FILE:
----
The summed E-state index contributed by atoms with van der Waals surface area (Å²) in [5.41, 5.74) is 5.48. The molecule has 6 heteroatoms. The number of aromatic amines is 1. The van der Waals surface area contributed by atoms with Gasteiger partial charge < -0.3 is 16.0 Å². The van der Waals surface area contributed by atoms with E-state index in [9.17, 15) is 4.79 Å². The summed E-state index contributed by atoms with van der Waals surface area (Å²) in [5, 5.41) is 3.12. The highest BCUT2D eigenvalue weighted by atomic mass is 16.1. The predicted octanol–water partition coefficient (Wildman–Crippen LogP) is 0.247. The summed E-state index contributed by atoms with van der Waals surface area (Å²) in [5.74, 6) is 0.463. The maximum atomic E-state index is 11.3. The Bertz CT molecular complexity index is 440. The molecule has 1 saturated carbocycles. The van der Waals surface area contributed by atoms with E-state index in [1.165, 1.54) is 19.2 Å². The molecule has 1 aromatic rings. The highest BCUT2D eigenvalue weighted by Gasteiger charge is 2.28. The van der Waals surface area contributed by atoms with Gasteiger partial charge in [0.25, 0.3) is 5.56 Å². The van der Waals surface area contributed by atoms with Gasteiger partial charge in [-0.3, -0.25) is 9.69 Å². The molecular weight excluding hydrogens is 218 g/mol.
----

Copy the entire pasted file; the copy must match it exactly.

The summed E-state index contributed by atoms with van der Waals surface area (Å²) in [5.41, 5.74) is 5.48. The molecule has 6 heteroatoms. The number of aromatic amines is 1. The van der Waals surface area contributed by atoms with Gasteiger partial charge < -0.3 is 16.0 Å². The van der Waals surface area contributed by atoms with E-state index in [9.17, 15) is 4.79 Å². The summed E-state index contributed by atoms with van der Waals surface area (Å²) in [5, 5.41) is 3.12. The highest BCUT2D eigenvalue weighted by atomic mass is 16.1. The predicted octanol–water partition coefficient (Wildman–Crippen LogP) is 0.247. The summed E-state index contributed by atoms with van der Waals surface area (Å²) in [5.74, 6) is 0.463. The maximum atomic E-state index is 11.3. The Bertz CT molecular complexity index is 440. The molecule has 1 saturated carbocycles. The van der Waals surface area contributed by atoms with E-state index in [1.165, 1.54) is 19.2 Å². The molecule has 1 aromatic rings. The highest BCUT2D eigenvalue weighted by Gasteiger charge is 2.28. The van der Waals surface area contributed by atoms with Gasteiger partial charge in [0.25, 0.3) is 5.56 Å². The van der Waals surface area contributed by atoms with Gasteiger partial charge in [-0.3, -0.25) is 9.69 Å². The molecular weight excluding hydrogens is 218 g/mol.